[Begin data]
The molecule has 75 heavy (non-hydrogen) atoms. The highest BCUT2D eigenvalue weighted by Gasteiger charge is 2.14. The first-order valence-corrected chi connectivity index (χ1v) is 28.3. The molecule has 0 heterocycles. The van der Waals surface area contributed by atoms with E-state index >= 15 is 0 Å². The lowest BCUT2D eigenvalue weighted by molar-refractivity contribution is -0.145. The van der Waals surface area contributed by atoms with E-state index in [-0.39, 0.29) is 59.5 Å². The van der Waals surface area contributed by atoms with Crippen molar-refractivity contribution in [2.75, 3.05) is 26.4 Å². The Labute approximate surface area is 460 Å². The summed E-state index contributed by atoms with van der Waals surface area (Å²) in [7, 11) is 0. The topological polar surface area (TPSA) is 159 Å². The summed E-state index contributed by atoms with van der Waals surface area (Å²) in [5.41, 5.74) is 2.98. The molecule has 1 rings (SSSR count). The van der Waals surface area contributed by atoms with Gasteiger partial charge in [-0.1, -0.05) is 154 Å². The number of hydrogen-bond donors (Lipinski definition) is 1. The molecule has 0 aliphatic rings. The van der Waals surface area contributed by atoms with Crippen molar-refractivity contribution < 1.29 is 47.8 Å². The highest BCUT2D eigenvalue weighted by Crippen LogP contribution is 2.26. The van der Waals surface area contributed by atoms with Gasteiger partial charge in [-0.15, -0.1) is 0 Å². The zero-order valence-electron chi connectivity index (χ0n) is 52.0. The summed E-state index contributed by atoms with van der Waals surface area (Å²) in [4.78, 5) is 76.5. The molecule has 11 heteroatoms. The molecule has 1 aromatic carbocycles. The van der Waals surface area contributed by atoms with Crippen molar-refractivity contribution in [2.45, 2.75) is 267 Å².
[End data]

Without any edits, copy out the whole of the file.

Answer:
The molecule has 75 heavy (non-hydrogen) atoms. The highest BCUT2D eigenvalue weighted by Gasteiger charge is 2.14. The first-order valence-corrected chi connectivity index (χ1v) is 28.3. The molecule has 0 heterocycles. The van der Waals surface area contributed by atoms with E-state index >= 15 is 0 Å². The lowest BCUT2D eigenvalue weighted by molar-refractivity contribution is -0.145. The van der Waals surface area contributed by atoms with E-state index in [-0.39, 0.29) is 59.5 Å². The van der Waals surface area contributed by atoms with Crippen molar-refractivity contribution in [2.75, 3.05) is 26.4 Å². The Labute approximate surface area is 460 Å². The summed E-state index contributed by atoms with van der Waals surface area (Å²) in [7, 11) is 0. The topological polar surface area (TPSA) is 159 Å². The summed E-state index contributed by atoms with van der Waals surface area (Å²) in [5.41, 5.74) is 2.98. The molecule has 1 rings (SSSR count). The van der Waals surface area contributed by atoms with Gasteiger partial charge in [-0.1, -0.05) is 154 Å². The number of hydrogen-bond donors (Lipinski definition) is 1. The molecule has 0 aliphatic rings. The van der Waals surface area contributed by atoms with Crippen molar-refractivity contribution < 1.29 is 47.8 Å². The highest BCUT2D eigenvalue weighted by Crippen LogP contribution is 2.26. The van der Waals surface area contributed by atoms with Gasteiger partial charge in [-0.15, -0.1) is 0 Å². The zero-order valence-electron chi connectivity index (χ0n) is 52.0. The summed E-state index contributed by atoms with van der Waals surface area (Å²) in [4.78, 5) is 76.5. The molecule has 11 heteroatoms. The molecule has 1 aromatic carbocycles. The van der Waals surface area contributed by atoms with Crippen molar-refractivity contribution in [2.45, 2.75) is 267 Å².